Controlling your environment makes you a better, safer sailor
As a person to whom quality time and time aboard are synonymous, I often daydream of idyllic passages through tropical seas with steady trade winds, puffy white clouds, and sun-sparkled wave tips at my back. Moments later, reality returns to find me clutching a warm coffee mug and watching my steaming breath join the rest of the condensation coating a frigid cabin. Or it finds me pondering, with burning eyes, the flies gathered on the mainsail during a windless, steamy August afternoon.
We need to cope with an amazing range of temperatures and conditions over the course of a typical boating season. Moreover, we do it in a comparatively Spartan way, without a basement full of extra equipment. We do our best to cope with this temperature range for two basic reasons: comfort and safety. A sailor preoccupied with discomfort is going to be at a disadvantage when decision-making time suddenly arrives.
Basically, we must address two environmental issues while boating; how to stay warm when it’s cold, and how to cool off when it’s hot. Let’s look at the mechanics involved and then take them in turn.
Heating and cooling are two sides of the same coin: the physics of heat transfer. When heat is transferred from place A to place B, A will get cooler while B gets warmer. There are three ways that heat is moved around:
- By conduction, when your hand touches a hot stove, directly transferring the stove’s heat.
- By convection, when fan-blown air delivers heat from the stove.
- By radiation, when the hot stove’s surface or its flames emit infrared waves that warm the objects that absorb them.
Those are warming situations; but keep in mind that if you were the stove, they would be cooling situations . . . different sides of the same process. To stay comfortable, our human efforts are directed at either enhancing or reducing the transfer of heat.
Types of heaters
There are several ways to combat cold. Each of the following five basic types of marine heat generation has advantages and disadvantages.
Electric heat is quick, inexpensive to install, very easy to start and adjust, requires no exhaust venting, and doesn’t add moisture to a boat’s already moisture-laden atmosphere. It is also impossible to use away from the dock without running a generator. Electric heat must be carefully designed to prevent shocks and fires. And, finally, not all marinas provide sufficient power to run these heaters. There are electric furnaces with blowers and air ducting to efficiently heat the long skinny interiors of boats, but many medium-sized boats can do quite well with a portable, fan-assisted electric heater. If your home port is north of the Mason-Dixon Line, dockside electric heat represents a good investment for chilly mornings and evenings, often extending a season by two or three months. When buying a portable heater, make sure that it has:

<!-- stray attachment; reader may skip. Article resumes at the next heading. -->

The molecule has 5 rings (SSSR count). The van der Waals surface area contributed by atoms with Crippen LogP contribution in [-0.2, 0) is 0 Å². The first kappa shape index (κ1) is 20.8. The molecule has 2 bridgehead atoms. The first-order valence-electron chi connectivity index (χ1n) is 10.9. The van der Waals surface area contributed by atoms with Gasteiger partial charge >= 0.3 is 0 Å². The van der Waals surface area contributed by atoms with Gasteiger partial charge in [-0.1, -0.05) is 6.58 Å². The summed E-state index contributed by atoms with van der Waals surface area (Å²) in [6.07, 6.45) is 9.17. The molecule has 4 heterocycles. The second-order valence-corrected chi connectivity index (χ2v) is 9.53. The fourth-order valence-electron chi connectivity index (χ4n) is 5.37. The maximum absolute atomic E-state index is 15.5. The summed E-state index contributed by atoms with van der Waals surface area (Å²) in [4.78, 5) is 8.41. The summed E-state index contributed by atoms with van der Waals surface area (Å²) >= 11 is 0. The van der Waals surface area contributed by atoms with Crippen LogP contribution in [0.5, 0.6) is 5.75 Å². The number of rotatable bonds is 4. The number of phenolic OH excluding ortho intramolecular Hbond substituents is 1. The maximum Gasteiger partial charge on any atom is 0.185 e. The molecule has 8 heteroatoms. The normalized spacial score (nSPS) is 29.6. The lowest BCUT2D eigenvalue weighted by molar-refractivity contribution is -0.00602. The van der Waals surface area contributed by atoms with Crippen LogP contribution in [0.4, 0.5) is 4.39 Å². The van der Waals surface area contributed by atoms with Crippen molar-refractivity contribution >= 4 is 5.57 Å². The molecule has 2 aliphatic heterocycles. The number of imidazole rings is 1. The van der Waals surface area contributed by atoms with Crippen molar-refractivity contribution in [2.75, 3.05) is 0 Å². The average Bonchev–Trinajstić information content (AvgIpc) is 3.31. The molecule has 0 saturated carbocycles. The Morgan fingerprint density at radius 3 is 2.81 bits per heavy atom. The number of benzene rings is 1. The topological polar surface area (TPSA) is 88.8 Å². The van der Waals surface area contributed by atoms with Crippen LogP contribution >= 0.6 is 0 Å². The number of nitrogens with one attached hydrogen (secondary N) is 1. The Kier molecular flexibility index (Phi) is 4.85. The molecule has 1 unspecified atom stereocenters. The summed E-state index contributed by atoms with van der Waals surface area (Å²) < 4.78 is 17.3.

- a three-pronged safety plug;
- a thermostat that shuts it off at the desired temperature;
- a tip-over sensor (if it’s portable) that shuts it off should a wake or other sudden motion knock it over; and
- a ground-fault interrupter (GFI) or receptacle. In fact, all alternating current-powered appliances aboard should have, or be plugged into, a GFI.
Those precautions, along with sensible and prudent operation, will make electric heat an enjoyable convenience.
Solid-fuel heaters have the advantage of burning a wide variety of readily available fuels such as charcoal and wood. They produce a quiet, dry heat and sometimes a nice ambiance if the fire is visible. The price is also moderate, and they can be used under way or while you’re swinging on the hook. On the downside, they do require venting, and their smoke can foul sails or topsides. They take the longest of all heaters to begin producing heat, and a bag of charcoal is not the cleanest item to be rattling around in a locker. Finally, burning ocean driftwood can create mildly corrosive smoke that hastens your heater’s demise. Still, solid-fuel heaters, with their warmly glowing flames, rank second of all heating types with traditionalists.